Top 5 Value ETFs for 2018
We selected the top five value exchange-traded funds (ETFs) based on their focus on value stocks. No large-cap ETFs made the list – mid-cap and small-cap ETFs dominated.
Value investing focuses on finding undervalued stocks that have the potential for growth. This potential is determined by examining the fundamentals of the company and comparing the firm with other businesses that have similar fundamentals. Value ETFs enable an investor to buy numerous value stocks all at once. (See also: Stock-Picking Strategies: Value Investing.)
All of these ETFs have a very tight focus – that focus has nothing to do with any particular industry and everything to do with equities that the market has overlooked or unfairly devalued. The funds limit their selections further by considering the size of the companies involved, whether mid cap or small cap. Despite the focus, all of these ETFs may, from time to time, invest in securities outside of the indexes they follow. Money managers do this to maintain the risk and return profile of their portfolios so that they more closely match the results of the indexes.
It should be noted that ETFs can be undervalued, just like stocks. Several of the ETFs on the list have dropped in price and may be attractive to investors who want to buy a fund while its price is down. All figures are current as of July 18, 2018.
1. Invesco S&P SmallCap 600 Pure Value ETF (RZV)
This is the closest an investor can get to a pure value play in ETFs. The stocks are selected from the S&P SmallCap 600 Pure Value Index. Out of that index, the fund selects stocks that have value characteristics. (See also: Forget Biotechs: These Value ETFs Soared.) The ETF was volatile in 2017, closing out the year just above where it ended. But so far in 2018, it has risen 6.58%
- Average Volume: 7,841
- Net Assets: $177.77 million
- Yield: 1.21%
- YTD Return: 6.58%
- Expense Ratio (net): 0.35%
2. Invesco Russell 2000 Pure Value ETF (PXSV)
This is another small-cap ETF focusing on the Russell 2000. These are the smallest companies of the Russell index. The idea here is to capture growth from up-and-coming companies that often experience their most explosive growth in their early years. The ETF fell 1.6% in 2017 and is so far up 5.24% year-to-date.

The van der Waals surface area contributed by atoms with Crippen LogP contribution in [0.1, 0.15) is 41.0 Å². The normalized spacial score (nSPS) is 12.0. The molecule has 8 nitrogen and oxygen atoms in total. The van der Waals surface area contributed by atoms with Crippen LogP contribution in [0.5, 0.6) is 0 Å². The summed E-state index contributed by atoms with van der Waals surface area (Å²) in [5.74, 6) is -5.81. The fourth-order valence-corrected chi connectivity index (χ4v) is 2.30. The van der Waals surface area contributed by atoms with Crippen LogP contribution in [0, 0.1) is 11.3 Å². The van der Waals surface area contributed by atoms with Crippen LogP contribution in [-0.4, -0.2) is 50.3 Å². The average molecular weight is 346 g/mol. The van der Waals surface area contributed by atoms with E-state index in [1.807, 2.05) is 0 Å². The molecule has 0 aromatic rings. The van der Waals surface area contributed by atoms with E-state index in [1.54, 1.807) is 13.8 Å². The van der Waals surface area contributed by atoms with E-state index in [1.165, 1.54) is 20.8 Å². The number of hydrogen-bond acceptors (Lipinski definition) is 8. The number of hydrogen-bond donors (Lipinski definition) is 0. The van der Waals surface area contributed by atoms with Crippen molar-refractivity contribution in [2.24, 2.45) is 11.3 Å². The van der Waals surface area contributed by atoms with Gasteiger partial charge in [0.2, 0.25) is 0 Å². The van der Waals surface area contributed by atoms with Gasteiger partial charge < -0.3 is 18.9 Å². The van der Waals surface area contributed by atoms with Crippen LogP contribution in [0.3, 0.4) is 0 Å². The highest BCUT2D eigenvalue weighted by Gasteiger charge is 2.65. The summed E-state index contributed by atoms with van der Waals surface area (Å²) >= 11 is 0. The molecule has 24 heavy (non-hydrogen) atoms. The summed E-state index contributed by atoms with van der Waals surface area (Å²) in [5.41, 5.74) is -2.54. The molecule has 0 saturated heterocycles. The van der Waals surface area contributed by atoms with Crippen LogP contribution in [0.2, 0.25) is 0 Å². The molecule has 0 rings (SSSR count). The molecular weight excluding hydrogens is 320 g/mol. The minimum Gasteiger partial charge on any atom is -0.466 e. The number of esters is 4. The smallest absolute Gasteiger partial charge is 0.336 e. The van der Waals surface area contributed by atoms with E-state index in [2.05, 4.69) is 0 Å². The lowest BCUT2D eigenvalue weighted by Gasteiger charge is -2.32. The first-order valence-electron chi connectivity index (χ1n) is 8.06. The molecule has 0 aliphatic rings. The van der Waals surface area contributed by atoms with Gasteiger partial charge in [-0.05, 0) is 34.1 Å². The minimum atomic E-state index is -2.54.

- Average Volume: 4,106
- Net Assets: $75.4 million
- Yield: 2.30%
- YTD Return: 5.24%
- Expense Ratio (net): 0.39%
3. ProShares Russell 2000 Dividend Growers (SMDV)
SMDV emphasizes small companies that are growing their dividends. It can contain as few as 40 stocks. The fund strives to spread the stocks it owns across all market sectors. (See also: Maybe a Better Idea for Small-Cap Exposure.) The ETF rose 2.7% in 2017 and is so far up 4.39% year-to-date.
- Average Volume: 28,222
- Net Assets: $76.1 million
- Yield: 1.89%
- YTD Return: 4.39%
- Expense Ratio (net): 0.40%
4. Invesco S&P MidCap 400 Pure Value ETF (RFV)
RFV has an even tighter focus on mid-cap value stocks than RZV, selecting stocks from the S&P MidCap 400 Pure Value Index. The ETF rose 12.3% in 2017 and is so far up 1.55% year-to-date.
- Average Volume: 4,512
- Net Assets: $109.1 million
- Yield: 1.22%
- YTD Return: 1.55%
- Expense Ratio (net): 0.35%
5. SPDR S&P 600 Small Cap Value ETF (SLYV)
This ETF gives investors exposure to the S&P while focusing on value investing. SLYV generally maintains all of its assets in S&P 600 securities, although it may invest as little as 80% of assets in those securities. The ETF rose 5.64% in 2017 and is so far up 7.04% year-to-date.
- Average Volume: 245,111
- Net Assets: $1.5 billion
- Yield: 1.51%
- YTD Return: 7.04%
- Expense Ratio (net): 0.15%
The Bottom Line
Equities of large-cap companies can be value stocks, but the market tends to treat big firms more fairly and is less likely to overlook them. Smaller companies often fly under the radar, and their stocks can suffer because many investors just don’t pay attention to them. That makes them a value play.
The ETFs on this list search for these companies. Individual investors get the protection of owning several value stocks. If one fails, another may outperform, thus maintaining the average return for the ETF portfolio. (For more, see: Value Investing: Why You’re Doing It Wrong.)
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